“Edgy” Naples

When we arrived in Naples, it was late and raining. Taxis lined the street and the homeless huddled against the train station walls. Only a mile from our hotel and facing a high taxi fare, we chose to walk.

As we headed down Galileo Ferraris, I wondered if we had made a mistake. It was an industrial area with few street lights and little traffic except for the ladies of the night and their johns. The sidewalks were littered with condoms, needles, feces. I was uneasy until I saw the sign for our hotel in the distance.

The next morning when we entered the metro station nearby, we wondered whether the train would actually stop there. The stairs were soaked in urine, the walls were graffitied and the ticket machine had long been broken. A handful of teens loitered on the platform and we asked them if we needed to buy tickets. They were confused at first and then laughed. Clearly, no one actually bought tickets, nor was it even possible.

This was Gianturco, a station we were later told to avoid by a woman who sat next to us on the train. Pericoloso, pericoloso! she repeated. Dangerous. In addition to her warning, she wrote down the name of a pizza place we should visit while in Naples to give us a better impression of the place: Sorbillo.

Later on, after visiting the National Archaeological Museum to see artifacts from Pompeii and Herculaneum, we walked around the city to see what constituted “gritty” and “edgy”—the guide books’ favorite way of describing Naples.

I’m tempted to call these descriptions euphemisms, a nice way of overlooking the obvious decline of the city, the overflowing garbage and the ever-present graffiti marking city walls, statues, historical placards—anything within reach. But I can also see Naples’ charm, the tiny streets and rows of shops, the freakish amount of miniature nativity sets on Via San Gregorio Armeno, and of course, the food.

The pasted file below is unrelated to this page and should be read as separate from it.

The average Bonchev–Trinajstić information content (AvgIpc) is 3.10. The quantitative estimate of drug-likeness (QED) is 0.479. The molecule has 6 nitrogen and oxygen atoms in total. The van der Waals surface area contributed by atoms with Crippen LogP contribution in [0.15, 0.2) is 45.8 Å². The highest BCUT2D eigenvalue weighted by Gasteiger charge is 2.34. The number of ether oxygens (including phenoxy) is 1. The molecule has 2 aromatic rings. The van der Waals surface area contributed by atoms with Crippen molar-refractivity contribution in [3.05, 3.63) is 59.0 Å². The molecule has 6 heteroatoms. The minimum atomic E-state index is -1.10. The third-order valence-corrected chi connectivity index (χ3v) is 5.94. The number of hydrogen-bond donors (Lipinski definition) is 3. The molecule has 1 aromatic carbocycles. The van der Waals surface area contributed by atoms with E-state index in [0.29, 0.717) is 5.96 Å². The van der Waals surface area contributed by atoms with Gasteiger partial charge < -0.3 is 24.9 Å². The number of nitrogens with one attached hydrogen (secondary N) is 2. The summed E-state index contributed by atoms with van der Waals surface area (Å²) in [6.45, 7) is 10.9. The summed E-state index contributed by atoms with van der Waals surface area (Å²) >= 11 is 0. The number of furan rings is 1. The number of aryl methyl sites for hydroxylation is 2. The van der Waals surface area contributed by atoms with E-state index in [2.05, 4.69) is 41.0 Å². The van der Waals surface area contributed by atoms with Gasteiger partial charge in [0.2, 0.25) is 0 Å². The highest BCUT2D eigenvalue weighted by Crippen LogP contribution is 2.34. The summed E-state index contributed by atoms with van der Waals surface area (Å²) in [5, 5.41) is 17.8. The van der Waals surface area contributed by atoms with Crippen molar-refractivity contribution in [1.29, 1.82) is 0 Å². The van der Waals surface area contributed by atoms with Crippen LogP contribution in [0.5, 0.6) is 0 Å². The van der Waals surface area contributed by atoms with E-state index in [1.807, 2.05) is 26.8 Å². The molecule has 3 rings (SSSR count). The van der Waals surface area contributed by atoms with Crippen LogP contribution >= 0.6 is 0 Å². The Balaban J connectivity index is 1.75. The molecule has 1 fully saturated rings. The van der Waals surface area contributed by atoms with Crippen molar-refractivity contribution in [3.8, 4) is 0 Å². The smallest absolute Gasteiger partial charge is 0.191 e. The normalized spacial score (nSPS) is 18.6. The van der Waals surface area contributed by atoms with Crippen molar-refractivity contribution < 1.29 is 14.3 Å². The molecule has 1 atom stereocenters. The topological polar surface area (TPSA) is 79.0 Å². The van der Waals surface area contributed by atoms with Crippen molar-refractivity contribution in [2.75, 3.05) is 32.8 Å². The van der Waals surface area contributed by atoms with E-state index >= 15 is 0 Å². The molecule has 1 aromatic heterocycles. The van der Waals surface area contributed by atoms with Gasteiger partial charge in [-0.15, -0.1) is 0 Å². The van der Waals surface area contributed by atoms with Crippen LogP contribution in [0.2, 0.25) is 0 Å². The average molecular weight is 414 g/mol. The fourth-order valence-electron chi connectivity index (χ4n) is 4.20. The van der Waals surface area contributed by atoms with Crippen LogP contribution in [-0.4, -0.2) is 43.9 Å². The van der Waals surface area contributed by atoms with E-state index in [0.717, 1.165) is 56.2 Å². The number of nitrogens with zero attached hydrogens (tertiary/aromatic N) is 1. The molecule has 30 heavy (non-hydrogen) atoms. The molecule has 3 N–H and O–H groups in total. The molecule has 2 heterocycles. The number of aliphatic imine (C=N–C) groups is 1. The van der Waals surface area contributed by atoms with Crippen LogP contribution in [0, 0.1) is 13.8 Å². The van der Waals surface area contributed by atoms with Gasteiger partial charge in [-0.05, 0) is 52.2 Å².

While walking, and completely by accident, we stumbled across Sorbillo. It wasn’t open yet so we waited outside where we met an American couple on their honeymoon. They were at the end of their trip and ready to go home. Naples had given them the same sense of uneasiness—and they were from Detroit, America’s own broken city.

As we talked, a large crowd had gathered, and when the doors finally opened, it was chaos. The staff called out party numbers (Party of 3? Party of 5?) and then pointed to groups in the crowd. We held up 2 fingers and were one of the first groups to be seated. When our waiter came, we told him to bring us 2 pies—whatever he recommended.

Soon after, we were given a traditional Neapolitan pizza, the crowd favorite, and the waiter’s favorite which had bacon and ricotta cheese. It was fresh and non-greasy with simple flavors and a soft, chewy crust. It was simply amazing—the best pizza I’ve ever eaten—and pretty cheap too. We ordered a bottle of red to accompany, which was equally good, cheap and served with small plastic cups. Then we finished our meal and continued exploring the city with a small bottle of limoncello.

Galileo Ferraris

National Archaeological Museum
National Archaeological Museum
National Archaeological Museum


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